Pubdate: Sun, 03 Jul 2016
Source: Orange County Register, The (CA)
Copyright: 2016 The Orange County Register
Author: Grover Norquist
Note: Grover Norquist is president of Americans for Tax Reform and a 
partner of the U.S. Justice Action Network.


It's a widely abused practice that was imposed on America by past 
state legislatures and the federal government. Civil asset forfeiture 
has been used to take innocent people's property for decades, and is 
perhaps better known as "legal plunder."

As such, there's nothing particularly "civil" about civil asset 
forfeiture, and a California state senator wants to do something 
about that in the Golden State.

In many states, under civil asset forfeiture, law enforcement can 
seize private property without a search warrant or an indictment, 
much less a conviction, based solely on suspicion that the property 
has been involved in, or is the ill-gotten gains of, criminal activity.

Never mind that that stands the jurisprudential concept of "innocent 
until proven guilty" on its head and that it's incompatible with the 
constitutional prohibition against unreasonable searches and seizures 
set forth by the Fourth Amendment.

In California, the bar has been set higher, with state law requiring 
police and prosecutors to obtain a conviction before forfeiting 
property such as a car, boat, plane, home or cash under $25,000. 
These same protections must apply to all property and seek to require 
a uniform conviction standard for property forfeitures. The proposals 
in SB443 would also require that a conviction be obtained before 
state and local law enforcement could benefit from federal forfeiture actions.

To that end, Senate Bill 443 was resurrected - a bill that was on the 
verge of passing the California Legislature last summer - from the 
inactive file. With amendments aimed at addressing law enforcement 
objections, there are hopes to have the legislation put to a new vote 
before the end of this year's session.

In a June 2015 study for the FreedomWorks Foundation, "Civil Asset 
Forfeiture: Grading the States," author Michael Greibrok rated 
California's laws governing the procedure a "C-plus." Americans 
commonly look at California to see the direction the nation is 
heading. On civil asset forfeiture however, it is being left behind.

And while a "C" is better than the "D-plus" earned by neighboring 
Nevada, "not as bad" is hardly a satisfactory standard.

Originally devised as a tool to combat drug trafficking, pimping, 
money laundering and the like by expropriating their ill-gotten 
proceeds, civil asset forfeiture has become widely abused, for 
reasons that are hardly surprising.

It creates a perverse financial incentive - to say nothing of a 
conflict of interest - for police departments in California when they 
get to keep 65 percent of the proceeds from the sale of property 
seizures and of any cash that's seized.

One of the major goals of the proposal is to close a loophole in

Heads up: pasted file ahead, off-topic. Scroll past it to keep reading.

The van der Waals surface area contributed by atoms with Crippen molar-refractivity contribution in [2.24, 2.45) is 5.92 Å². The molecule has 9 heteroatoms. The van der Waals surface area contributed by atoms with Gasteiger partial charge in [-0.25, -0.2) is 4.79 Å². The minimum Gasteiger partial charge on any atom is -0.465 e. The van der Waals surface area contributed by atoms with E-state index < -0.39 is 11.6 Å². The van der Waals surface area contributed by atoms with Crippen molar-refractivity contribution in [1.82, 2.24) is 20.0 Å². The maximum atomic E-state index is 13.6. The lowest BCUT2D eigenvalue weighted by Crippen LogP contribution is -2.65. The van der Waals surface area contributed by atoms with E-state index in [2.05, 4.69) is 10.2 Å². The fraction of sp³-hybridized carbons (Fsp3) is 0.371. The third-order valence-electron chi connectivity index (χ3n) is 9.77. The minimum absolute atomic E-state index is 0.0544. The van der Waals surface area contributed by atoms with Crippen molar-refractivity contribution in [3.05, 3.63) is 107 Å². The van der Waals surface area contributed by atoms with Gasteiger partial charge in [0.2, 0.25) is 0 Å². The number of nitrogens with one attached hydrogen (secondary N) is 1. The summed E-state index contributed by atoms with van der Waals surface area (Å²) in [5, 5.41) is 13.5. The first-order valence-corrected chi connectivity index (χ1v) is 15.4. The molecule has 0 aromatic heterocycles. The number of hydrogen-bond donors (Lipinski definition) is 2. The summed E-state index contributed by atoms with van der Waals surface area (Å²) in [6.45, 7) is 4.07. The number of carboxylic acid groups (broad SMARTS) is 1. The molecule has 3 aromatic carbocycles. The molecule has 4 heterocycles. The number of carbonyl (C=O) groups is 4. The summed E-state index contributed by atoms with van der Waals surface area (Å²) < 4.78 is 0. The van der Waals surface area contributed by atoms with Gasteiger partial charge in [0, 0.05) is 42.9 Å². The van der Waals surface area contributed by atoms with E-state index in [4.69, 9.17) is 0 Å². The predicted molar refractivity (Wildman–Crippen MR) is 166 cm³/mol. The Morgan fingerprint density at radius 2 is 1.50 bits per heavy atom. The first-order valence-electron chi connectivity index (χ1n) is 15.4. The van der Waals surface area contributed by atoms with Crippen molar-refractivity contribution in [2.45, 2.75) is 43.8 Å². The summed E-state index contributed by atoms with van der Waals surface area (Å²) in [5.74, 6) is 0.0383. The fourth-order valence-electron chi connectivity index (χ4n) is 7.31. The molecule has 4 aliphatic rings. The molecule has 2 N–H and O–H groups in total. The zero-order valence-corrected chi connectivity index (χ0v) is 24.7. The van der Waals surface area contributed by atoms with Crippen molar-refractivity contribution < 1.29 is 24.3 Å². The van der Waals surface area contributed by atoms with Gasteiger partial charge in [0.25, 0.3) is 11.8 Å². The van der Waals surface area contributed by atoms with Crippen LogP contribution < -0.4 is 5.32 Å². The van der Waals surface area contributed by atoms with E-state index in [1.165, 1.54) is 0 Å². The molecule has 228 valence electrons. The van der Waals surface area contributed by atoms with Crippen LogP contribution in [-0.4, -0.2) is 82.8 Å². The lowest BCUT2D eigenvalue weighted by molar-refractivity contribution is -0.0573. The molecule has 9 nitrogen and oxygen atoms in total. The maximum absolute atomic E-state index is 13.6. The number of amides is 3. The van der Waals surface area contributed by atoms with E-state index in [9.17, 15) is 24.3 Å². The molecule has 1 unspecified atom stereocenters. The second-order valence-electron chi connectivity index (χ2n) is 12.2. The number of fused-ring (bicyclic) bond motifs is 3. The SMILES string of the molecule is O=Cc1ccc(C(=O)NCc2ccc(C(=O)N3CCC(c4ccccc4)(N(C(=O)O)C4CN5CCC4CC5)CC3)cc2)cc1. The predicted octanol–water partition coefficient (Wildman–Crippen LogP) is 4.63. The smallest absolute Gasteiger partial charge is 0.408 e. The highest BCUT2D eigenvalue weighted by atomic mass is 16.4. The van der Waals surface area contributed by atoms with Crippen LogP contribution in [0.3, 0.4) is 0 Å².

California and federal law that allows state and local law 
enforcement to keep seized proceeds and assets, even if the defendant 
is only suspected - not convicted - of a crime when the bust is the 
work of a joint task force with federal law enforcement officials.

In this so-called equitable sharing arrangement, state and local 
police and prosecutors get to keep up to 80 percent, with the 
federales getting the remaining 20 percent.

It comes as no surprise, then, to learn that according to a study by 
the Drug Policy Alliance, which supports SB443, joint state-federal 
forfeitures more than tripled between 2005 and 2013, while 
forfeitures without federal involvement remained largely constant.

Police and prosecutors' budgets should never be balanced on the backs 
of innocent property owners and our law enforcement officials should 
not be relegated to tax collectors. In fact, many states - including 
New Mexico, Florida, Maryland and Minnesota - have taken steps to 
limit the use of civil asset forfeiture. Their communities did not 
collapse and neither will California.

Quite the opposite. By respecting due process and property rights, 
trust between the police and the communities they protect will deepen.

The bill is not perfect. In fact it only addresses civil forfeiture 
related to offenses involving controlled substances. But it is still 
a step in the right direction.

In Michigan, the Michigan Association of Police Organizations threw 
its support behind last year's round of reforms.

Last June, SB443 passed the California state Senate overwhelmingly on 
a bipartisan vote of 38-1, and then cleared the state Assembly's 
Judiciary Committee 7-0 on July 14 and its Appropriations Committee 
on Aug. 27 before stalling. Hopefully, California will build on the 
progress of other states and put their innocent property owners first.
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MAP posted-by: Jay Bergstrom